We continue our look at some of the great books debuting at this month’s Thought Bubble 2019 with a look at Golf Girl from Christopher Hazeldine – but will this be worthy of a hole in one or a bogey?
Publisher: Christopher Hazeldine
Writer/Artist: Christopher Hazeldine
Becky Jones is your average sixteen year old, balancing family life, school and a job she hates. But in Becky’s case that means working at the rather tedious Golf World, which isn’t ideal for someone who hates golf. On one particular shift though, a bright light fills the sky and she is possessed by the spirit of a ‘spritegeist’, which is a kind of happy alien spirit who gives her golf powers – which is not ideal for someone like her who hates golf. But it also sets her on a course against the mysterious paramilitary scientists of ReaLabs.
While some of this may sound all very serious, Golf Girl is a book which is played more for laughs than drama. From the first page and the debut of a recurring joke about a seagull stealing chips it is a genuine laugh out loud read. And recurring jokes are definitely a theme, from the seagulls, to Becky’s constant put downs about people who like golf to the joke about Realabs not being a gym. It’s a wonderfully witty and frequently funny read, and one which is definitely pushed along by its characters rather than the action. Whether that is the attitude filled Becky, her sarcastic buddy Jen or put upon scientist Iain – whose involvement with the mysterious ReaLabs (which definitely isn’t a gym) will be the main thrust of the story.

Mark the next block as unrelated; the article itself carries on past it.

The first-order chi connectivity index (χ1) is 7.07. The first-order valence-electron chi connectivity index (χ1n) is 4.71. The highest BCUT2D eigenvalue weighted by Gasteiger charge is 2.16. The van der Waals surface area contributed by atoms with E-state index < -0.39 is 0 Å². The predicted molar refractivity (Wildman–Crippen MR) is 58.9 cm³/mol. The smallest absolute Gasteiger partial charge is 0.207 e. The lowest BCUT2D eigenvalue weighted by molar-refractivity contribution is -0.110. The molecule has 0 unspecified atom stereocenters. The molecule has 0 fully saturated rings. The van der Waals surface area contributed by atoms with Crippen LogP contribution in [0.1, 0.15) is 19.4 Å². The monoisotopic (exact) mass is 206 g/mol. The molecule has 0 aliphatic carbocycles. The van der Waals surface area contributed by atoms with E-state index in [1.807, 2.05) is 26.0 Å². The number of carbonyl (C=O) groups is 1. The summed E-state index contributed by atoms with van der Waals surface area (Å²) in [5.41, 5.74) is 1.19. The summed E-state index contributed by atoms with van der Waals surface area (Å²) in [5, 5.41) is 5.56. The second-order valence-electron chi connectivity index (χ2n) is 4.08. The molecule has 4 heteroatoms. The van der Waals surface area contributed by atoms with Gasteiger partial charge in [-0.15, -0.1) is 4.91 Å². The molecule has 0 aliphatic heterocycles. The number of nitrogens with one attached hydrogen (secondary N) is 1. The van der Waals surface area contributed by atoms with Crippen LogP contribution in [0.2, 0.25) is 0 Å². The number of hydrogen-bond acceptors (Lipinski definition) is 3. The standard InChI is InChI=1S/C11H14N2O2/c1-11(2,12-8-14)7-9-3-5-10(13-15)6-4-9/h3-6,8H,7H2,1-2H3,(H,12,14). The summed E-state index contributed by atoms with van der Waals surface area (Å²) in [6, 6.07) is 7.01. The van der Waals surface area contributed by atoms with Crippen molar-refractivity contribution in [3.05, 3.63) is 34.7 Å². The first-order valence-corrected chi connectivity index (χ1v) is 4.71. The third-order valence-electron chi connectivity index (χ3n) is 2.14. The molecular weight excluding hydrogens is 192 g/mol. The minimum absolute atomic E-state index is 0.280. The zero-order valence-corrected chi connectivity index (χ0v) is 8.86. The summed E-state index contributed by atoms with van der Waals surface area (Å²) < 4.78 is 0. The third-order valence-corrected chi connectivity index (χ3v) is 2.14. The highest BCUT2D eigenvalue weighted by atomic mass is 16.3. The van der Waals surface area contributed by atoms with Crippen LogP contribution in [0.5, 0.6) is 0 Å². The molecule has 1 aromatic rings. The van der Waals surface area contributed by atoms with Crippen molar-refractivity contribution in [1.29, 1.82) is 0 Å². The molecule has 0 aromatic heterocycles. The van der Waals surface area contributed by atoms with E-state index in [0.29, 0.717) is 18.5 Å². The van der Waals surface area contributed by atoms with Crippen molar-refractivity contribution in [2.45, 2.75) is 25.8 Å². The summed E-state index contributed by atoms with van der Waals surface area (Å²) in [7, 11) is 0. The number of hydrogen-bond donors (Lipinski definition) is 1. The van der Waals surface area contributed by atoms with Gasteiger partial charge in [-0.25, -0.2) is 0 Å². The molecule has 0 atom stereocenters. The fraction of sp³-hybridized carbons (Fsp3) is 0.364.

In a lot of ways it reminded us of the brilliant Giant Days and the way John Allison builds his stories around dialogue and character – but also fleshes the whole thing out with some unlikely side stories. In Golf Girl it’s the spritegeist and ReaLabs which gives the book it’s background plot, but really it’s all about the characters. With so much emphasis on character, the actual narrative parts of the story (i,e the appearance of the spirtegeist and ReaLabs) feels a bit shunted to the end of the book like an after thought. However, when you have had so much quality character work, we forgive this slight imbalance.
Visually the book is solid with a very traditional, classic cartoon style to it that wouldn’t feel out of place in the Beano or The Phoenix. However it is perhaps a bit too loose in places to be a contender for either. It’s told in black and white and could do with being a bit tighter or more polished to help it really hit that next level. But this is never enough to take away from the overall enjoyment of the book. It definitely feels like the kind of book where once writer/artist Hazeldine gets more confident and more accomplished it will become more polished (especially if it were to get coloured), but for now it has a charming roughness to this opening chapter.
A fantastically funny and wonderfully witty read, this is definitely a book which is heading for a below par score and deserves not to get lost in the long grass!